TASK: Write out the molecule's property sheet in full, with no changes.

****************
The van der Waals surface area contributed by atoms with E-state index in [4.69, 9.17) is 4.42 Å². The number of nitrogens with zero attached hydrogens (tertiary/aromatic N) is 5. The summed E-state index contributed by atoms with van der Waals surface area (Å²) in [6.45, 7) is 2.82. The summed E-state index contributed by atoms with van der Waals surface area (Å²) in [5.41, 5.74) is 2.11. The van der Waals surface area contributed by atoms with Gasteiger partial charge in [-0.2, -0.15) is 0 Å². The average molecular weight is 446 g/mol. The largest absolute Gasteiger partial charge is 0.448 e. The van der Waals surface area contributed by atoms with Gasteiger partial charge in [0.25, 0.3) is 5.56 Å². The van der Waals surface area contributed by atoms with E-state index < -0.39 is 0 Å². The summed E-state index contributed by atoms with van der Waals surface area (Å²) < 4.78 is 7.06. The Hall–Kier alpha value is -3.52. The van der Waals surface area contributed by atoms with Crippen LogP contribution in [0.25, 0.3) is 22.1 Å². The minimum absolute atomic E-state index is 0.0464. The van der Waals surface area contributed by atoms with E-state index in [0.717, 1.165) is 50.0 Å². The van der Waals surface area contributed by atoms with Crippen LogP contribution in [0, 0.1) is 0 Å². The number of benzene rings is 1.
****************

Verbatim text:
The van der Waals surface area contributed by atoms with E-state index in [4.69, 9.17) is 4.42 Å². The number of nitrogens with zero attached hydrogens (tertiary/aromatic N) is 5. The summed E-state index contributed by atoms with van der Waals surface area (Å²) in [6.45, 7) is 2.82. The summed E-state index contributed by atoms with van der Waals surface area (Å²) in [5.41, 5.74) is 2.11. The van der Waals surface area contributed by atoms with Gasteiger partial charge in [-0.2, -0.15) is 0 Å². The average molecular weight is 446 g/mol. The largest absolute Gasteiger partial charge is 0.448 e. The van der Waals surface area contributed by atoms with Gasteiger partial charge in [0.25, 0.3) is 5.56 Å². The van der Waals surface area contributed by atoms with E-state index < -0.39 is 0 Å². The summed E-state index contributed by atoms with van der Waals surface area (Å²) < 4.78 is 7.06. The Hall–Kier alpha value is -3.52. The van der Waals surface area contributed by atoms with Crippen LogP contribution in [0.25, 0.3) is 22.1 Å². The minimum absolute atomic E-state index is 0.0464. The van der Waals surface area contributed by atoms with E-state index in [0.717, 1.165) is 50.0 Å². The van der Waals surface area contributed by atoms with Crippen LogP contribution in [0, 0.1) is 0 Å². The number of benzene rings is 1.